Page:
Lightweight roofscape high above the ground
The seven towers of the King Abdul Aziz Endowment Project in the immediate vicinity of the Great Mosque of Mecca are one of the most spectacular construction projects in the Arab world. While six of the towers reach a height of up to 250 metres, the central structure – topped with a huge tower clock implemented by SL Rasch – is 601 metres high. It is the world’s second-tallest building after the Burj Khalifa in Dubai (818 metres). The complex contains luxury hotels, apartments, offices, a shopping mall, restaurants and private suites for the royal family.
So as not to spoil the view of the mosque complex as seen from the clock tower, an aesthetic design was needed for the rooftops of the lower towers as well. Because this decision was made relatively late, the foundations could not support any additional loads. As a result, SL Rasch was commissioned to develop a lightweight roofscape. Its basic form is inspired by traditional Bedouin tents. Building these groups of tents at such a great height and on the limited surface area of the roofs was highly challenging. Besides covering the asymmetric polygonal rooftops, the system would also need to integrate the elevator machinery. The enormous wind loads at this height were also a highly important factor.
Because the interiors of the tents for the two smaller towers were not to be interrupted by masts, they had to be supported by structures with a very complex geometry. Every detail of every supporting element and its joints had to be designed and produced with the greatest care. Steel cables tension the membranes in such a way that the tents can withstand the enormous wind loads at these heights. The walls are fully glazed and shaded by the membrane. The skylights in the peaks of the tents are crowned by prismatic lanterns made of decorated glass. Because the newly created spaces are reserved for the royal family, a great deal of care and attention went into the interior design. SL Rasch was able to transfer the ornamentation chosen for the inner membrane to the complex, computer-generated 3D geometry of the textile pattern and print it straight onto the PTFE fabric in advance.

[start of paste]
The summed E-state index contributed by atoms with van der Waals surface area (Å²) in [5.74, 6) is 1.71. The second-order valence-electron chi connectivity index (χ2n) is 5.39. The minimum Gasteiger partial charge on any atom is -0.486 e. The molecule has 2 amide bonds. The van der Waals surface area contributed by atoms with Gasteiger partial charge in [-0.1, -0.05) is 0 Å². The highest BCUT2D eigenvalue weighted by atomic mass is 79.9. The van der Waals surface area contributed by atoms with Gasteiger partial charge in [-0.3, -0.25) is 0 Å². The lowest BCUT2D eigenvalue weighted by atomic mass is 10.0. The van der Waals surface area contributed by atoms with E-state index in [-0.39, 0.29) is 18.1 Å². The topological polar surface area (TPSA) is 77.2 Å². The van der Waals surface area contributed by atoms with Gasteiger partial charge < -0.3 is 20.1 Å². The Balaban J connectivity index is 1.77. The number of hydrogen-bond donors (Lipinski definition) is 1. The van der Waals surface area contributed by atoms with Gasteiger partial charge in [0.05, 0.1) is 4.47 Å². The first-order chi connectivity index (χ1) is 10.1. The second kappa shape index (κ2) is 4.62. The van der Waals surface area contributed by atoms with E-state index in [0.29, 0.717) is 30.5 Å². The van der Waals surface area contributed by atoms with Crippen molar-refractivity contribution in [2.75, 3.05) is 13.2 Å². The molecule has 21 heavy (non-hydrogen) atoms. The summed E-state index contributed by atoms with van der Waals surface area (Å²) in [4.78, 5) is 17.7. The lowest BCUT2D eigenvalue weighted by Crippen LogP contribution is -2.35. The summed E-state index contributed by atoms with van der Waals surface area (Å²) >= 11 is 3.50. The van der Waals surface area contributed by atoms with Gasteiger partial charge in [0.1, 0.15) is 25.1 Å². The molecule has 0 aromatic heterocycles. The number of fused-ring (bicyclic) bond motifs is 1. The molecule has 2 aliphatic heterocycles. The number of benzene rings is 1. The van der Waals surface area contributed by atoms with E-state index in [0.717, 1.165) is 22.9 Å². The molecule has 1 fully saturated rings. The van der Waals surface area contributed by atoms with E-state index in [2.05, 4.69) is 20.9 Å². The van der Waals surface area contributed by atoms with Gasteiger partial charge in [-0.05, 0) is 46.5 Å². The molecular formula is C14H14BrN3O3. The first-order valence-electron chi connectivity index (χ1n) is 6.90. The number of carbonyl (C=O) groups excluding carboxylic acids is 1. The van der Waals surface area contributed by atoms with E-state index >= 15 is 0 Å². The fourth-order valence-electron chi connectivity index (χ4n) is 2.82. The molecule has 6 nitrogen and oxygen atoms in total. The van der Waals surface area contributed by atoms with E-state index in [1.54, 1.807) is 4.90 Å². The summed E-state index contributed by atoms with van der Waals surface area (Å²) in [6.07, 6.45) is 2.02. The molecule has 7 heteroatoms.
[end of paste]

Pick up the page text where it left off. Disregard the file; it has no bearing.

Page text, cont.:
Both the higher towers have large restaurants in their upper storeys. Each of the three-peaked tents developed for them forms a single structural unit. The three central steel masts branch out to support large glass lanterns with ornamental shading screens that supply the interior with dimmed light. Thanks to the insulating multilayered membranes and solar control glass used for all four roof tent structures, air conditioning does not present a problem. The sensitive lighting design ensures that the skyscrapers’ extraordinary textile roofscape is just as aesthetic in the evening or at night-time as it is during the day.